Paying Tribute: Decisions made about local 9/11 services

Published 10:00 pm Wednesday, September 7, 2022

The clock had just turned to 8:46 a.m. when the first plane hit the World Trade Center’s North Tower. Less than 20 minutes later, another hijacked plane hit the South Tower. Within two hours, four planes were involved and most of America watched both the attacks and the aftermath play out on television. Now there will be at least one local 9/11 service, honoring those who lost their lives in the attacks on September 11, 2001. 

This weekend marks the 21st anniversary of the Sept. 11 attacks that took innocent lives at the World Trade Center in New York City, the Pentagon in Washington, D.C. and, due to a brave group of passengers, another flight crashed in a field in Pennsylvania. 

Many communities across the country will hold services to not only remember those who died in the attacks but the first responders who put their lives on the line to help others. 

Local 9/11 service

Cumberland County will host its first 9/11 service this year. It will be at 10 a.m. on Saturday, Sept. 10, on the Courthouse lawn, 1 Courthouse Circle, Cumberland.

At this tribute, the names of those who died that day will be read to remember the many lives these attacks affected. There will also be other ceremonial activities planned related to public safety to honor those who still put their lives on the line for the sake of others. 

“Cumberland County, its residents, County Board of Supervisors and County staff highly value public safety,” said Derek Stamey, county administrator for Cumberland County. “This is a way for the County to show its appreciation for those who passed and for those who continue to serve, putting themselves in harm’s way every day.”    

Prince Edward County does not have a tribute planned this year. According to Doug Stanley, the county administrator for Prince Edward County, with the current renovations to the courthouse lawn, which currently has no flagpoles, the county is not able to hold one this year. However, with the new lawn providing a gathering area there may be events held there in years to come.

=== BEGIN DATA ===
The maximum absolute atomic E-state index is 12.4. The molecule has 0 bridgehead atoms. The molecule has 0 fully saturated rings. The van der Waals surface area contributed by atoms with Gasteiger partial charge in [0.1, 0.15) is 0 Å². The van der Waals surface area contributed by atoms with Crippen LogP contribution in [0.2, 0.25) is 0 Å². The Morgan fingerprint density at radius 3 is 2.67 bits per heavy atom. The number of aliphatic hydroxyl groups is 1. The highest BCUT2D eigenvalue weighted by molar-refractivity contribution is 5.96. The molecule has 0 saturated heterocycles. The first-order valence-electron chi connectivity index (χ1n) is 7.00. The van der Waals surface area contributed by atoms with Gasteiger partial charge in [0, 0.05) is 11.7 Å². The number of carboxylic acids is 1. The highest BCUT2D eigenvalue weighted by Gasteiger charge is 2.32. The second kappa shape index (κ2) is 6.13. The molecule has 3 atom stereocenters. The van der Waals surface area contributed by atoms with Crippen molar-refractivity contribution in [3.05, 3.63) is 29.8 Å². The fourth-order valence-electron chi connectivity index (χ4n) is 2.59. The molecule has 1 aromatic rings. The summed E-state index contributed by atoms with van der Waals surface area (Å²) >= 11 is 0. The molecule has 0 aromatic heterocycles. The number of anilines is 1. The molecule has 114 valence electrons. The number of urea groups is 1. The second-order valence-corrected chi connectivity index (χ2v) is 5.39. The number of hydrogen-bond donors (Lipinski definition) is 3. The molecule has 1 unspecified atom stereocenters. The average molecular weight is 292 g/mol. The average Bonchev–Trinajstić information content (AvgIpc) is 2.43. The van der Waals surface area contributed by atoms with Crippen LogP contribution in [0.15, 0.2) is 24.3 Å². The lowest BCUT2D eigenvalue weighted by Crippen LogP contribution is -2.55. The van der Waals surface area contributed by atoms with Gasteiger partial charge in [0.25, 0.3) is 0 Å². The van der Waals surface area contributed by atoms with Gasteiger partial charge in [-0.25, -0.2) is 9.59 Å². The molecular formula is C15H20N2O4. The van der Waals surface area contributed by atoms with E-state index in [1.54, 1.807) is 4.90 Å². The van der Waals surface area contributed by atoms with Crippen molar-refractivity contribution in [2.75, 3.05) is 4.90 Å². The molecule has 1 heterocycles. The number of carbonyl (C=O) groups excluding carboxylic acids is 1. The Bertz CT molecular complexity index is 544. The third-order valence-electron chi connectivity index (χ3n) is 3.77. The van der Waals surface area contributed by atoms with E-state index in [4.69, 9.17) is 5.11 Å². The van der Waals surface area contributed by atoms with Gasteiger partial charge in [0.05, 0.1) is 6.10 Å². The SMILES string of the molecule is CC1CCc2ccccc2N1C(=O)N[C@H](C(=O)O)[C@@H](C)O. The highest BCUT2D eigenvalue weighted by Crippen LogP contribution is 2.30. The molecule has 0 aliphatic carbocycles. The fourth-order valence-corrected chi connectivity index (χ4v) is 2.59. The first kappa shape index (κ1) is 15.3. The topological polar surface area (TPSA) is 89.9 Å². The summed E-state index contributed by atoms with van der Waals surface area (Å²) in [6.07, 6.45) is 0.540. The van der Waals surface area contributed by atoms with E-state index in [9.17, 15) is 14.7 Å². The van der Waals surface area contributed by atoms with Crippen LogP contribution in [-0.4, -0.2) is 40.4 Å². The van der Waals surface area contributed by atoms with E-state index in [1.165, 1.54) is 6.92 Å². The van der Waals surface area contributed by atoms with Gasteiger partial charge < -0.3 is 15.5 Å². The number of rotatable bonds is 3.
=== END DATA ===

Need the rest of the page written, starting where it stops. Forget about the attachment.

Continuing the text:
“With the renovated lawn we will be looking to do more events in the future,” said Stanley.

Wave your flag

Now even if you can’t make the ceremony in person, there’s a way you can be involved. Officials from the national nonprofit Wreaths Across America (WAA) are asking residents to wave an American flag. Members of the group, including staff, volunteers, Gold Star and Blue Star families, will wave flags at specific times throughout the morning, marking the times of the attacks. 

For example, there will be one flag waving session this Sunday at 8:46 a.m. and a second at 9:03 a.m. A third will take place at 9:37 a.m. and a fourth will happen at 10:03 a.m. The goal is to simply wave the flag for a minute and observe a moment of silence in memory of those killed.

The flag-waving concept originally started with the “Freeport Flag Ladies”, a group of women who took to a hill in Freeport, Maine on Sept. 11, 2001 and waved the American flag in memory of those who died earlier that day. The group continued their yearly tribute up until 2019, when they retired and turned the ceremony over to WAA.

For more on previous 9/11 services, you can click here, here and here.